“My daughter and I were on a road trip through beautiful B.C. With grumbling bellies, we stopped for lunch at a diner in Hope, B.C.
We ordered hamburger platters and a drink. The food looked great and smelled tantalizing. The serving was large with golden fries on the side.
For some unknown reason, I decided to lift the top of the bun. There sitting on top of my burger was a huge black fly, right in the middle, wings spread-eagled like he had been caught in a trap.
I carefully put the bun back in place and called the waitress over.
I calmly looked her in the eyes and said, ‘I didn’t order a fly-burger.’
Of course, she didn’t understand so I repeated myself then lifted the bun off of the burger, revealing the gigantic fly.
Her eyes popped out of her head. She was horrified and sped off to the kitchen without a word. My daughter and I giggled and waited patiently for the new serving.
I did eat the fresh burger, after checking it, but I’ve never returned to that restaurant. Instead of ‘Bye Bye Birdie, it was ‘Bye Bye fly, Good-bye’!”
“Once when I was a young child, I visited my aunt’s house. Next door there was a girl around my age who would always come around and visit since the household only had young women. My aunt’s daughters warned me the girl had a special dish she made for people she liked, and if she offered it to me I should decline.
This girl, whose name I couldn’t remember, was very nice and happy. When the time came and she asked me if I would like to try her special dish, I said yes. Her smile was so wide I couldn’t say no. She rushed into her home and began to make it as my aunt’s daughters giggled and laughed at me.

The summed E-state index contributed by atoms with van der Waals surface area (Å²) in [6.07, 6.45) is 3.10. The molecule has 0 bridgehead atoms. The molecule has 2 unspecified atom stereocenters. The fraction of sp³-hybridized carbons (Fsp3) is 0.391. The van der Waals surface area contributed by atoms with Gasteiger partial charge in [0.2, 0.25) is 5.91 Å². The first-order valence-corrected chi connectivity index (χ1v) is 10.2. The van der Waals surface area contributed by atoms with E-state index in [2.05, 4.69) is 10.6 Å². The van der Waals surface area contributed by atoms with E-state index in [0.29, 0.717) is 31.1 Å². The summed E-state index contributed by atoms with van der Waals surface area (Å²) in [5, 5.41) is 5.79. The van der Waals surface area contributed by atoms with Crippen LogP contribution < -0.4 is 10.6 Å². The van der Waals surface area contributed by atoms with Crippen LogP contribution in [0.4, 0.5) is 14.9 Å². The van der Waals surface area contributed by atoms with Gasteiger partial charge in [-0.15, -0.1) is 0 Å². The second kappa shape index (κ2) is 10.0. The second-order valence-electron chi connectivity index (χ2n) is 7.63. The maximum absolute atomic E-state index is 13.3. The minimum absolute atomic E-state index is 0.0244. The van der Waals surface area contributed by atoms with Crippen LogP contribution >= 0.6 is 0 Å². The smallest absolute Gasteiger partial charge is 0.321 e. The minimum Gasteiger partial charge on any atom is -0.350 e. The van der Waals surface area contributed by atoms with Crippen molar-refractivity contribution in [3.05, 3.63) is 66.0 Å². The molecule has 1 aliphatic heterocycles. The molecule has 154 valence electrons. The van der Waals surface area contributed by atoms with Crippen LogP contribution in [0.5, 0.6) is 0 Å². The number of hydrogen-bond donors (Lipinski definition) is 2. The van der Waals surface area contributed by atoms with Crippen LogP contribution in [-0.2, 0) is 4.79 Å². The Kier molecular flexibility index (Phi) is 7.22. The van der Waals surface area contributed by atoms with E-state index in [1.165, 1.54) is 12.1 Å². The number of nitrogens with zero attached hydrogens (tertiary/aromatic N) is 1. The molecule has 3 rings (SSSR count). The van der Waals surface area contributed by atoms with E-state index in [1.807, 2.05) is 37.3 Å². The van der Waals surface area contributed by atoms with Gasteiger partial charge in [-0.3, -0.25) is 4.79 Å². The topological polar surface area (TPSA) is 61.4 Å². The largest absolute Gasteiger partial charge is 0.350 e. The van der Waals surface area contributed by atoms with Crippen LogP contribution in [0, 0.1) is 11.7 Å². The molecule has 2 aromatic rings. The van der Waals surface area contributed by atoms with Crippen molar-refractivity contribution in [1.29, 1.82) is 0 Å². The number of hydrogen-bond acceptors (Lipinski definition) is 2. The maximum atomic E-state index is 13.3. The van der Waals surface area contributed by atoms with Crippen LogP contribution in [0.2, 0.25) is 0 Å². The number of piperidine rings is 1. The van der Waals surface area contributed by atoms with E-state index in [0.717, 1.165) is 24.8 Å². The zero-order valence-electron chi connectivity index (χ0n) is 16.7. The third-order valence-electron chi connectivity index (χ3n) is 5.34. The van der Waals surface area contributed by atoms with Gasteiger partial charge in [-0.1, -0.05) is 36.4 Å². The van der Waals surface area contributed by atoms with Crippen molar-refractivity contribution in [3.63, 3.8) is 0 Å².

The girl came back and gave me this bowl of what appeared to be broccoli and honey. I accepted it and ate it in front of her.
I had tasted worse things, even fecal matter, and urine, but this was the first time I had ever tasted anything so awful. After the first bite, I tried the best I could to feign satisfaction but I could tell she knew I didn’t like it. Fortunately, the daughters saved me by saying I had to leave soon and brought me back inside.
The daughters laughed and giggled at my naivety for quite a while. I didn’t care too much since I was preoccupied with the image of the smile dissipating from the girl’s face when I cringed upon tasting the food.
I dumped the remaining foodstuffs out and handed the bowl back to her and told her I had finished it. I still remember her smile.
I learned an important lesson that day, white lies have their place. I stand by the principle to this day.”
“My mother cooked a lasagne. I always appreciate my mother’s efforts, especially since she has such limited finances at her disposal. She had never cooked lasagne before and was doing this from scratch.
When I came home from work, none of my siblings were anywhere to be seen, and mum was in tears. Normally we would all be seated together with the table set and then dinner would be served. This time I was a little bit late, but not so late that dinner would have been over by now.
My mom asked if I would like dinner now.
And I answered in the affirmative, ‘Yes. Please, Mother, I am starving!’
So she gave me a good helping of her lasagne. I, at that time, had never had this dish before and didn’t know what to expect. I did not like even the first bite. It was disgusting, but our family had experienced hard times and loathed wasting food. So I ate up. Normally I would have a small helping of seconds, but not this time.
My sisters had a nickname for me that has kind of stuck. They called me ‘Honest.’ This was because I would tell the truth, even if the consequences of doing so didn’t always seem to benefit me.
My mother asked me if I liked my meal. What could I say?
‘Mum I really appreciate your efforts tonight, thank you.’ That was my ‘honest’ reply.
Then she asked again, ‘Did you like it, love?’
‘Mum, it was very satisfying, I couldn’t fit another bite. Thank You, Mum.’
Then she pressed me again, ‘But was it nice love?’